George Bailey says
PS Susan’s propane whole-house generator sounds interesting. But expensive. I wonder how much propane would be needed for a week of power outage?
George Bailey says
PPS For example: For my Big Buddy propane heater, three grill tanks plus + 14 small tanks (total about 70 lbs of propane) will only cover about 10 days of heat for one room!
Also note that my Jackery 300 W units will NOT run a regular refrigerator – you would need 1000-2000 watts (the problem is the start up of the compressor needs a hefty amount of watts). You could run a small truckers or RV style frig off a 50 AHr battery for one or two days.
Forgot to say that the enclosed fireplace (also called direct vent) does not take air from the room, so you don’t loose room heat up the chimney. A big advantage!
Mary Cruickshank Peed says
So I have friends in your neck of the woods (well, Louisiana). They are basically fully running their house on solar plus a whole house battery. I’m thinking of adding a battery to my house even without the solar as a UPS because my new furnace is hardwired to the power and I can’t put a ups between the electronic ignition and the power like I did in the old one. If we lose power, we lose all heat.. I could put a wood stove in, like so many people do, but I’d have to reline the chimney, possible rebuild it, and it would cost the same as one of the Tesla whole house batteries.
Friends down on the Detroit area put solar in last fall and ran about 3/4 of their house on it last winter. The only issue they had was they had to go out and clean the snow off the solar panels after a big storm. They added another battery this summer because the panels are generating more power than the battery can store.
I can give you some names if you’d like, or you can check around… Many people even just putting in solar to run pumps or to act like a ups for computer or ham arays.
George Bailey says
Mary, you would need electric power to run the blower fans as well as ignition, so you might need more power (a full generator) than a simple UPS could provide.
I don’t think this has been mentioned, but for those of us in cold weather areas where we might lose power but probably not natural gas:
1). If you have a gas furnace and it is new, it likely won’t run without power, but
2). You only need a small generator to generate just enough power to keep the furnace running. And provide energy for recharging electronics.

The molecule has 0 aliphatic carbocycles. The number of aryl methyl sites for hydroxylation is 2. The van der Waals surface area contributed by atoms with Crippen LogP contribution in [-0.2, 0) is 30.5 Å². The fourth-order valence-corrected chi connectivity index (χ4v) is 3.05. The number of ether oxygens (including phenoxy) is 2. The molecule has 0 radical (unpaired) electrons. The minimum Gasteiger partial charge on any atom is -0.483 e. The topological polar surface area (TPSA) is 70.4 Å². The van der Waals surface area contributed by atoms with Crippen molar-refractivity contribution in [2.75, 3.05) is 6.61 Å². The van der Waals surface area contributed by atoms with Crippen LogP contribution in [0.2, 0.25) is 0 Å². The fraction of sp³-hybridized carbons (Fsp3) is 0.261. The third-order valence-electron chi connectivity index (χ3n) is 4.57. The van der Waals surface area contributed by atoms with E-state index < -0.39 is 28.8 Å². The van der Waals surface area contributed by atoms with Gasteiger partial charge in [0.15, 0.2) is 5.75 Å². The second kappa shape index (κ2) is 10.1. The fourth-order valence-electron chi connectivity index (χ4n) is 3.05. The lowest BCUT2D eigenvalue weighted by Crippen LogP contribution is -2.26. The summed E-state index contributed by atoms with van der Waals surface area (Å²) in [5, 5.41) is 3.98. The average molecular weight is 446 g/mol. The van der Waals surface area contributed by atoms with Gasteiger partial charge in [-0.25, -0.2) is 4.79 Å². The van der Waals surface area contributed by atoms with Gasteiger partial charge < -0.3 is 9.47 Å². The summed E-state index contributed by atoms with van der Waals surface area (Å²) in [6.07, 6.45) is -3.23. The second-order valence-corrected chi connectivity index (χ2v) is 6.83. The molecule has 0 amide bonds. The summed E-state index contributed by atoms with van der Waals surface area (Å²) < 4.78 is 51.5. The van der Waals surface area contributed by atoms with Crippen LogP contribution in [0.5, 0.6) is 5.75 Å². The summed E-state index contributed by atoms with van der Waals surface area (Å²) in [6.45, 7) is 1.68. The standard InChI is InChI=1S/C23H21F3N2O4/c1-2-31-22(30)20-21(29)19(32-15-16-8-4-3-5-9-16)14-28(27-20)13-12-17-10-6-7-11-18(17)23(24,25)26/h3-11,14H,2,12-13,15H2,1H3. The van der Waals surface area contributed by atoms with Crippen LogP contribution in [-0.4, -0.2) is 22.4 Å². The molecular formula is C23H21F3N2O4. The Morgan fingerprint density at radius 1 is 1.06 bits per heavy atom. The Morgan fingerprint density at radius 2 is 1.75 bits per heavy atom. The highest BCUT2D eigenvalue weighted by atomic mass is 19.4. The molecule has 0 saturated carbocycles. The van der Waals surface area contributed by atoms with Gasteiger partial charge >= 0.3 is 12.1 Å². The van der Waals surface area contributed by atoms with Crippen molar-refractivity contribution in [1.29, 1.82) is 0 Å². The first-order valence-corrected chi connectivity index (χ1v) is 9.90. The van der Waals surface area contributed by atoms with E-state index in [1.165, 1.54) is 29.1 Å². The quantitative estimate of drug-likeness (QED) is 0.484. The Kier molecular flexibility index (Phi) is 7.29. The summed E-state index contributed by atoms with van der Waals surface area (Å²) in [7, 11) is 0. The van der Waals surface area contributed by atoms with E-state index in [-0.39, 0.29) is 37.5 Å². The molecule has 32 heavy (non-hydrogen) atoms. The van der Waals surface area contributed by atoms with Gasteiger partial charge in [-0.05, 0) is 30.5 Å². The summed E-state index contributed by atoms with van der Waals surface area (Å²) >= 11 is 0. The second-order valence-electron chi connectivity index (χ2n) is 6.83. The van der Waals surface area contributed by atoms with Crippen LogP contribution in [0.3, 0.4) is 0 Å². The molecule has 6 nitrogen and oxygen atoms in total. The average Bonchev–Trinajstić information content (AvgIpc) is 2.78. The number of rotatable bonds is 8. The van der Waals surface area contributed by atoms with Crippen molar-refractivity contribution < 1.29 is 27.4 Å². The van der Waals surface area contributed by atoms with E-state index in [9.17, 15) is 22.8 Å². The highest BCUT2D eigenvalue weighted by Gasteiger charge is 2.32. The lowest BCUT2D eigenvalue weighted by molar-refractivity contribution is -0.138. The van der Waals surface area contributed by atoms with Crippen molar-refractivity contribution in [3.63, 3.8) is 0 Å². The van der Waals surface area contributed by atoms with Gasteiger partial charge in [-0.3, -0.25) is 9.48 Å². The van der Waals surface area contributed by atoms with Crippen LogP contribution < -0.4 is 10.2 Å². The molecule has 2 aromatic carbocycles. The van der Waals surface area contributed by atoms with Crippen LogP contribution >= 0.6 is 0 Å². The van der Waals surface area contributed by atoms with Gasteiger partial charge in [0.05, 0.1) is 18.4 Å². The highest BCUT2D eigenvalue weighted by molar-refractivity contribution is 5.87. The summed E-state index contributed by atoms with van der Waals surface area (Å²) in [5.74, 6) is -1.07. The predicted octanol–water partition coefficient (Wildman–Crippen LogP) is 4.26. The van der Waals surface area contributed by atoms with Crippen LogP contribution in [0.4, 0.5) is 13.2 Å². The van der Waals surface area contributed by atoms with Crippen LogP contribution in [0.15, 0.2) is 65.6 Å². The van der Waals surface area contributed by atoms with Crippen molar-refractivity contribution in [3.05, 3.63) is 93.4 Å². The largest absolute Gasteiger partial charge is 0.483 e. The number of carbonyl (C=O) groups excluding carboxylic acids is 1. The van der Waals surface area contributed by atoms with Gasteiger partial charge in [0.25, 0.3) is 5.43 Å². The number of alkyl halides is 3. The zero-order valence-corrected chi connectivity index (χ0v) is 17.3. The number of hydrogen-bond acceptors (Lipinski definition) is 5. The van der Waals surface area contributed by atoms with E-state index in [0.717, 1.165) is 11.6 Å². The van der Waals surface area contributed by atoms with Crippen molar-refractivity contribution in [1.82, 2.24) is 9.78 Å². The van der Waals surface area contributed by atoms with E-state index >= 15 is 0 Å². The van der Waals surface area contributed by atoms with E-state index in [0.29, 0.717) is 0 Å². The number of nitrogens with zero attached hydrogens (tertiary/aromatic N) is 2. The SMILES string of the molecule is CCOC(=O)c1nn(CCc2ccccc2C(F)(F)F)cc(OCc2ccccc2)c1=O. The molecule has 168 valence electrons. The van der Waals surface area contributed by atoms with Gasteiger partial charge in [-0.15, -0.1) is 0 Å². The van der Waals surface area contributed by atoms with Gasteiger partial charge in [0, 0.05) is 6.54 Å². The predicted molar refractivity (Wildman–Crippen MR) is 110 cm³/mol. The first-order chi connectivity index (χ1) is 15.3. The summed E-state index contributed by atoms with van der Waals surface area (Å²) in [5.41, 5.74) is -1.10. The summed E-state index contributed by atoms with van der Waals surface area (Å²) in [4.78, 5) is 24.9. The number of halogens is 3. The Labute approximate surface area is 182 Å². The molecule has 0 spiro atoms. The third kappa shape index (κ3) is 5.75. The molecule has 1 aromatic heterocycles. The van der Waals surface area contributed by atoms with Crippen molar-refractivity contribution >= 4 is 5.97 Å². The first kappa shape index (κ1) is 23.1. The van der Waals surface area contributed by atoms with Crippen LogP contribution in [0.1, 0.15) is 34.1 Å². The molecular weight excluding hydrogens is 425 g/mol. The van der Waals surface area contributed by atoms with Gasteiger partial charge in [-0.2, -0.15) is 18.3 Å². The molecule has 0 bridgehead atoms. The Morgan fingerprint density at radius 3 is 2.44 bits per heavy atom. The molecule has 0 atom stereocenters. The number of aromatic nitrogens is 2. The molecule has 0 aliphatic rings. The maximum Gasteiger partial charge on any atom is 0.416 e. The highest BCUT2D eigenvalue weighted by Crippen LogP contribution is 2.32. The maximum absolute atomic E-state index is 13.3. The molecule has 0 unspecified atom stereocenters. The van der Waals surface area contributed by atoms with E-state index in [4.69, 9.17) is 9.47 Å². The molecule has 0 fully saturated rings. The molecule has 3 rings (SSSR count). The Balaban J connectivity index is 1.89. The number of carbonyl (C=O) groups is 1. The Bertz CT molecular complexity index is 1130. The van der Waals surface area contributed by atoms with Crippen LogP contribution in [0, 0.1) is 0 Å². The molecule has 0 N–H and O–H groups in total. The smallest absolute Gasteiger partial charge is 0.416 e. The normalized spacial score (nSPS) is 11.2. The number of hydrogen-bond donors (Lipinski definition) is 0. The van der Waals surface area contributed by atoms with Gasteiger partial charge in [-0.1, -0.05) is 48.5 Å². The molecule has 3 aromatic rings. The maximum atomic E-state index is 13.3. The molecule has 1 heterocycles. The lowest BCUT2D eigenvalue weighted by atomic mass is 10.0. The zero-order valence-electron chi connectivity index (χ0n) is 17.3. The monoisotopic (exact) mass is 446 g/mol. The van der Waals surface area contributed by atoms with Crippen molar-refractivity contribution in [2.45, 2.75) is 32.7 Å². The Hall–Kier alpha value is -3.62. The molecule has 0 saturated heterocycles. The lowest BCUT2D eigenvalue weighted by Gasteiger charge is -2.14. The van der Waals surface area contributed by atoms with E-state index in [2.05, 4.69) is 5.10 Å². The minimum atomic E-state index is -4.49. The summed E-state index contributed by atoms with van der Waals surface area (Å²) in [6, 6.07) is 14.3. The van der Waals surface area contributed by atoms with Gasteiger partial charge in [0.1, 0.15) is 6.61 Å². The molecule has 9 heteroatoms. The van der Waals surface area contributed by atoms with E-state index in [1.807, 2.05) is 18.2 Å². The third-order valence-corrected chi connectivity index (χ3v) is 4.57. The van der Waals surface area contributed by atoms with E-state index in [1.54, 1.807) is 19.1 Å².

This is no good for those of you in normally warm weather states where you may get bizarre outages, but I was surprised at how little power it takes to keep our gas fireplaces and furnaces working – none of which will work without electricity. It is a cheap option.
Have a few hot water bottles for the reptiles. You can heat water in the fireplaces if needed.
I found an insulated tent on line:
The YouTube shows how to add a wood stove:
Tesla power wall. If you want to be duper prepared and off grid, they have solar roof options.
My parents have solar panels in Massachusetts, and they do make a fair amount of electricity in winter, as long as they’re not covered in snow. In the summer they make far more electricity than they use (fed into the grid). I would think that in Texas, if you’re sited well, you could do better than my parents.
I know that it’s possible to store solar power in a battery instead of being connected to the grid, but I don’t know what the safety issues are like these days.
Teresa Reimer says
Look into Jackery generators. They are solar or electrical charging. They come in various sizes to suit your needs and they have portable solar panels for on the go needs as well. I own the smallest and love it.
I remember being gob-smacked when you posted those photos of your yard last winter. They just didn’t tie up with my image of Texas. But even our weather patterns are becoming more extreme at both ends of the spectrum, and we’re an archipelago who are accustomed to the sea being a moderating influence on most weather extremes (we used not to be on the path of hurricanes, but even that may change.) The Farmers Almanac is clearly very wise. 🙂
We have the Tesla backup batteries that are run by our solar panels. We have a large home so they don’t cover everything, but in moderate homes they would. Ours would power the house for a couple days if we were conservative, and one would hope that the sun would be back out by then. My husband is passionate about tesla and clean energy, so while a whole house gas generator would have been cheaper, it wasn’t an option for us. The nice thing about the Tesla batteries is that you can stack them so in the future we could buy more to cover more of the house. Here’s to hoping there’s no Snowpocalypse this year!! https://www.tesla.com/powerwall